Lately, my kids and I were having a hard time feeling motivated to get back in the swing of homeschooling after a break. We had family visits and a couple bouts with sickness—the usual things that can derail us from our homeschool routine. After a few weeks of false starts, we still weren’t getting into our routine like we should have been. I felt as if I'd lost my homeschool groove.
Instead of getting frustrated and trying harder, I decided to spend some time thinking about what drew me to homeschooling and what I loved about learning at home. Then I made time to intentionally connect our school day with those values at the core of my mission. Here are three central values I identified.
1. The Capacity to Be Creative
Hours spent leading story time at a local book store proved to me that children are naturally creative. Every week, a dozen or so four-year-old children would come play. They were bright and creative. If I handed them a piece of clay, they handed me back a story, full of detail. I remember feeling inspired to try to hold this childlike enthusiasm for creativity forever, if possible. I want our homeschool to continually feed creativity.
2. The Ability to Get Lost in A Great Story
Great stories establish our sense of wonder. In the day-to-day ticking off of tasks, wonder was far too often taking a seat on the sidelines. Because we use Sonlight, reading aloud has always been a central activity to our school day, but with the business of the our break and with kids being sick, reading was getting pushed aside so we could accomplish our daily Table Subjects™.
It is all too easy to create a habit of pushing aside Couch Subjects™. Math and Language Arts pages can feel like more pressing subjects, but my oldest three graduates continue to tell me that they gained more from our reading times than from any other subject. The books we read aloud are teaching our kids from many levels, all at the same time. I want our children to experience the sense of sweet wonder that comes from listening to stories much larger than themselves.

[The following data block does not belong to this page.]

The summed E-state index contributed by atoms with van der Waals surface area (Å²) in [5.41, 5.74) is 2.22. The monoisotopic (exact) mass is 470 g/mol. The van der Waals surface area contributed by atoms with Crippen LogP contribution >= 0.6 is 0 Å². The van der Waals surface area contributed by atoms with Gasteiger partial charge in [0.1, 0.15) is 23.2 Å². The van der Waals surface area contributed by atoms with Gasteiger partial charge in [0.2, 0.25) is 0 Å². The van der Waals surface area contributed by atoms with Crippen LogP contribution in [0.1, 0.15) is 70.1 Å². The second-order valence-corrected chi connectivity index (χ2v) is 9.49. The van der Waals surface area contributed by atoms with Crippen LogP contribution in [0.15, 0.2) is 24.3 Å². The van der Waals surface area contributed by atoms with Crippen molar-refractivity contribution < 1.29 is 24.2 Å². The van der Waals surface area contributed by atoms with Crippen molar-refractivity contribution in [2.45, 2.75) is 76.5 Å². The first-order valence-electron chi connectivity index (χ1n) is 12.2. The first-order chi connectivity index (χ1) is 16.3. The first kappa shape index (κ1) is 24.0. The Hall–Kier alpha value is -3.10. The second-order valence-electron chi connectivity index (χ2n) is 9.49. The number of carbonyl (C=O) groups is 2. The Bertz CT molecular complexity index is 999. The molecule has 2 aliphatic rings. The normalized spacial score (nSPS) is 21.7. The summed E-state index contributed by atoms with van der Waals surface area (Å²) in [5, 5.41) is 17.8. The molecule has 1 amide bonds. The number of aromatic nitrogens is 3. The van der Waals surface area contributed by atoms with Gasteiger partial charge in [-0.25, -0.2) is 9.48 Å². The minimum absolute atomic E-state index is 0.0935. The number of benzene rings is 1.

3. The Closeness of Family
A great gift of homeschooling is the fact that the children are not sent away from one another to learn every day. This daily proximity leads to stronger family bonds. This year, with many different ages and abilities, we have been doing more separate age level work. We weren’t coming together as a whole family for reading as often as we once had. I missed that feeling of togetherness. School can be done with everyone on the couch, tucked under a blanket, listening to a great tale. I want our kids to remember the sweetness of family as a part of their everyday lives.
How We Got Our Homeschool Groove Back
Now that I'd identified my key values—what I love about homeschooling—I had to reconnect them to my day so that I could find my lost homeschool groove.
Here is what I did for my family. Since we are in the middle of History / Bible Literature G World History, I created a small unit study of all things Greek, especially Greek mythology, one of my favorite topics. To inspire wonder, I did quite a bit of reading from the stories that I love, adding all the flourishes and details I could remember.
We got back to making reading central and fun. To add regular opportunities for creativity, the kids are taking notes in an inexpensive, blank journal. My first group of homeschoolers, years ago, loved keeping a Monster Journal as we read Greek myths aloud. This group of younger siblings are now doing the same. The journals are a place to draw monsters, keep a timeline, note names, and draw anything they pick up from the reading.
Their creativity is refreshing to observe. We have a sharing time after we read so they can show each other what they have drawn. We normally work with two IG’s, but we made sure both groups were doing world history at the same time so that much of our reading can be combined through the year. Doing these reading activities together as one group is helping us feel closer as a family.
In a few weeks, we will wrap up our Greek mini-unit. I know that I’ll feel ready to fall right back into our IG schedule. The best part is that the books we’re reading are pulled right out of the World History G selections, so we aren’t even missing a beat in our school year.
I encourage you to identify your homeschool values. Then when you lose your groove, use those core values to help you find it again.